Photo by Gage Skidmore on Flickr
Just a few weeks ago, Supreme Court justice Stephen Breyer announced his plan to retire from the bench. This retirement will allow for President Biden to nominate Breyer’s successor. On the campaign trail, Biden promised to nominate a Black woman for the job. His promise has been criticized by many on the right, as Republicans feel that it is important to pick a nominee based on skills and experience, not race and gender. This has caused major debates in the United States Senate, the branch of Congress who will be responsible for voting on Biden’s nominee.
It is safe to say that over the last couple of years, America has become more racially aware.
Many of the systemic, race-related flaws have finally been called out, and numerous organizations and movements continue to work to end racism in the United States.
In agreement with a popular Democratic opinion, I think that the Supreme Court should reflect the American population, and therefore, I do not have a problem with Biden appointing a Black woman to our highest court. I understand the desire from the deeper left to push an inclusive agenda, but the way Biden marketed this plan has totally backfired.
To myself and many conservatives, it doesn’t make sense for President Biden to choose his Supreme Court nominee based on race and gender. I believe that in order for America to move into a new chapter where race and gender are not seen as subordinate descriptors, we need to move away from affirmative action-based actions by our government. It totally makes sense for our government makeup to represent America’s diverse population. However, I believe it is very unfair to ignore a large part of the population for such an important decision.
In late January, Kathy Barnette — who is running to replace Pat Toomey (R-PA) in the United States Senate — released a statement on the matter. She states that, “Qualifications must outweigh cosmetics. It is inappropriate to make race a qualification for becoming a Supreme Court Justice. I call on the President to nominate a person with significant experience and the right temperament for the job.”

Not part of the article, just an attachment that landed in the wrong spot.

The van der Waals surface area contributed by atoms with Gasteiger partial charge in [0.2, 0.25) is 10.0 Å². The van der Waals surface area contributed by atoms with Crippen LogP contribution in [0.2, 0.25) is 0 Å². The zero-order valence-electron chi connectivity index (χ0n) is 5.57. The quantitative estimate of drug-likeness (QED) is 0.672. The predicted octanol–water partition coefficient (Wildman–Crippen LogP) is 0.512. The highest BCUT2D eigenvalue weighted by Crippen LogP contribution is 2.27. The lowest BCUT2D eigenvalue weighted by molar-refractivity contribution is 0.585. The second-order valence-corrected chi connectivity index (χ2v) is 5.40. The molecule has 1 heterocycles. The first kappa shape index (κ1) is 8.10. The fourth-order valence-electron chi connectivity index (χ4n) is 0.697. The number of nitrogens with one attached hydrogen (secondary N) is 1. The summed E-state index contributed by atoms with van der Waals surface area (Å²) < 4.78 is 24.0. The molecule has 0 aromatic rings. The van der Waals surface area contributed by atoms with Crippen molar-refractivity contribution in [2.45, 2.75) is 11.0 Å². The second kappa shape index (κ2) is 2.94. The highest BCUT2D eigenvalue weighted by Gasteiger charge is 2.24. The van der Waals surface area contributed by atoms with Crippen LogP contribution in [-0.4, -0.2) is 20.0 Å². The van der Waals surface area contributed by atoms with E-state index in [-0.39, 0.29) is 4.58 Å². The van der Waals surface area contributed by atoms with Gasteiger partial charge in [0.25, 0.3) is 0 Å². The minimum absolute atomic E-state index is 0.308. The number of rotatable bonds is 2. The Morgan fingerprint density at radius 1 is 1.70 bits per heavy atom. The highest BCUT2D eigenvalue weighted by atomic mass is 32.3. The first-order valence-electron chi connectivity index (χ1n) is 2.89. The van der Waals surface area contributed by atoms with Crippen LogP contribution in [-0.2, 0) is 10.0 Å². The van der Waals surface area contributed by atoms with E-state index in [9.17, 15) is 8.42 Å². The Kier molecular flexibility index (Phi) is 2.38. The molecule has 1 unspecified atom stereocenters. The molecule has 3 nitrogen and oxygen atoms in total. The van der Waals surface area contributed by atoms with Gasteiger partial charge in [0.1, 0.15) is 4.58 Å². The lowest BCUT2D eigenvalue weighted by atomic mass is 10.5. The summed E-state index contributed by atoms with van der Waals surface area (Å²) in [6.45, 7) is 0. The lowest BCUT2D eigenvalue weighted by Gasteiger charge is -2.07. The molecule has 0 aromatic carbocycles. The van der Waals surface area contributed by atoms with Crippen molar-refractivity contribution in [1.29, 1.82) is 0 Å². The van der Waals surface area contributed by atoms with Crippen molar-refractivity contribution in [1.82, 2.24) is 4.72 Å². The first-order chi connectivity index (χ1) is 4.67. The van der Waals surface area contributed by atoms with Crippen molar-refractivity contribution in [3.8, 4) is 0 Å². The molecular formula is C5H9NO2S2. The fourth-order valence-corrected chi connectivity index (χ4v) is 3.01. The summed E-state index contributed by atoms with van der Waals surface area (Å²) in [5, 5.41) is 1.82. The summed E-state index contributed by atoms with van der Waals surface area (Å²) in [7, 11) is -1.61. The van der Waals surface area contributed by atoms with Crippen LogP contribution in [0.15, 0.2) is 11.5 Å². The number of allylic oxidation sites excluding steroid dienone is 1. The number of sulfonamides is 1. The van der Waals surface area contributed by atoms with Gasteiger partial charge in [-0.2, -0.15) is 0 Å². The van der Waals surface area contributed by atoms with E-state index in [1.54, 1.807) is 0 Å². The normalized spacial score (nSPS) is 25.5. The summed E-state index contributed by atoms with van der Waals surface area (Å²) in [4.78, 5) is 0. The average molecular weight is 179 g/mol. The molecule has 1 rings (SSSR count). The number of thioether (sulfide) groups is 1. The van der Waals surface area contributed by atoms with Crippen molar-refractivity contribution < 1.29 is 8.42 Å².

In this case, President Biden’s campaign promise to nominate a Black female Supreme Court justice is arguably unfair and discriminatory to other groups — white people, Black men, all Asian and Indian people and everybody else that is not a Black woman. Race and gender should not matter because the nominee should have the best skills, experience and record. President Biden’s announcement of choosing a Black woman specifically was unnecessary; the elements of race and gender can be celebrated without being so exclusive.
The left claims to push an inclusive agenda, yet their platform includes ideas that favor specific socio-economic groups. Through this action, I see that President Biden’s plan does not help counter racism, and neither do any affirmative action policies. Hopefully, us young Americans will live in a time period where aspects like race, gender, religion and sexual status are not seen as qualifying or non-qualifying factors. Until then, Americans will never solve the problems that they are desperate to fix.
Ryan Levinson is a third-year Communications major with a minor in Political Science. RL923198@wcupa.edu